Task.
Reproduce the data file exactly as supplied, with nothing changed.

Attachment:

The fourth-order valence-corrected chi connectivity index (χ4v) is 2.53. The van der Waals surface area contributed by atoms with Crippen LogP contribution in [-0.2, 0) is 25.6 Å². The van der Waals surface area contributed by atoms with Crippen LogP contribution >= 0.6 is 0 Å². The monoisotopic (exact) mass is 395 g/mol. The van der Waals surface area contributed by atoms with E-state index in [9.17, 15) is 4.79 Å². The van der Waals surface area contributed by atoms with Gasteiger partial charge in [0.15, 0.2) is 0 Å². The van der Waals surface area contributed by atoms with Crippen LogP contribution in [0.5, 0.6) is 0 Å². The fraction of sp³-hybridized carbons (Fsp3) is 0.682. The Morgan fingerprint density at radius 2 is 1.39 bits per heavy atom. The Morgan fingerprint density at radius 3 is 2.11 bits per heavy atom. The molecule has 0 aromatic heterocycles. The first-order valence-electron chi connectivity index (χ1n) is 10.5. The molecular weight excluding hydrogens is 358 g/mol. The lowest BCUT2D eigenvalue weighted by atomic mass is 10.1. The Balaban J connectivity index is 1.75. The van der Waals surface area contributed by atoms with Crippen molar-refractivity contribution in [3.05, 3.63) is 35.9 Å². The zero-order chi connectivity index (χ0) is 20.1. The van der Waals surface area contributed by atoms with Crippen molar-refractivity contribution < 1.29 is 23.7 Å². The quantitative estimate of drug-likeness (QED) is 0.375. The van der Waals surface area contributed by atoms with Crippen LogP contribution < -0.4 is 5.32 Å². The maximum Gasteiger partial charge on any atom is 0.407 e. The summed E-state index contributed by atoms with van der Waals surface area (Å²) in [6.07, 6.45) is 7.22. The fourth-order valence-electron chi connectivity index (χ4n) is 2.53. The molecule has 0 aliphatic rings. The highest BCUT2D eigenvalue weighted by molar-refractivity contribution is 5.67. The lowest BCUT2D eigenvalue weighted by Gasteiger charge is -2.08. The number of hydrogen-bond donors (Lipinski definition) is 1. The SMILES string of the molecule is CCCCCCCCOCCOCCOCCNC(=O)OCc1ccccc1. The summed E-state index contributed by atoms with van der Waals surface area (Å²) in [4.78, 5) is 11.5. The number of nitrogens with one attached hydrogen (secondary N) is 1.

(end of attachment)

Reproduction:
The fourth-order valence-corrected chi connectivity index (χ4v) is 2.53. The van der Waals surface area contributed by atoms with Crippen LogP contribution in [-0.2, 0) is 25.6 Å². The van der Waals surface area contributed by atoms with Crippen LogP contribution >= 0.6 is 0 Å². The monoisotopic (exact) mass is 395 g/mol. The van der Waals surface area contributed by atoms with E-state index in [9.17, 15) is 4.79 Å². The van der Waals surface area contributed by atoms with Gasteiger partial charge in [0.15, 0.2) is 0 Å². The van der Waals surface area contributed by atoms with Crippen LogP contribution in [0.5, 0.6) is 0 Å². The fraction of sp³-hybridized carbons (Fsp3) is 0.682. The Morgan fingerprint density at radius 2 is 1.39 bits per heavy atom. The Morgan fingerprint density at radius 3 is 2.11 bits per heavy atom. The molecule has 0 aromatic heterocycles. The first-order valence-electron chi connectivity index (χ1n) is 10.5. The molecular weight excluding hydrogens is 358 g/mol. The lowest BCUT2D eigenvalue weighted by atomic mass is 10.1. The Balaban J connectivity index is 1.75. The van der Waals surface area contributed by atoms with Crippen molar-refractivity contribution in [3.05, 3.63) is 35.9 Å². The zero-order chi connectivity index (χ0) is 20.1. The van der Waals surface area contributed by atoms with Crippen molar-refractivity contribution < 1.29 is 23.7 Å². The quantitative estimate of drug-likeness (QED) is 0.375. The van der Waals surface area contributed by atoms with Crippen LogP contribution < -0.4 is 5.32 Å². The maximum Gasteiger partial charge on any atom is 0.407 e. The summed E-state index contributed by atoms with van der Waals surface area (Å²) in [6.07, 6.45) is 7.22. The fourth-order valence-electron chi connectivity index (χ4n) is 2.53. The molecule has 0 aliphatic rings. The highest BCUT2D eigenvalue weighted by molar-refractivity contribution is 5.67. The lowest BCUT2D eigenvalue weighted by Gasteiger charge is -2.08. The number of hydrogen-bond donors (Lipinski definition) is 1. The SMILES string of the molecule is CCCCCCCCOCCOCCOCCNC(=O)OCc1ccccc1. The summed E-state index contributed by atoms with van der Waals surface area (Å²) in [4.78, 5) is 11.5. The number of nitrogens with one attached hydrogen (secondary N) is 1.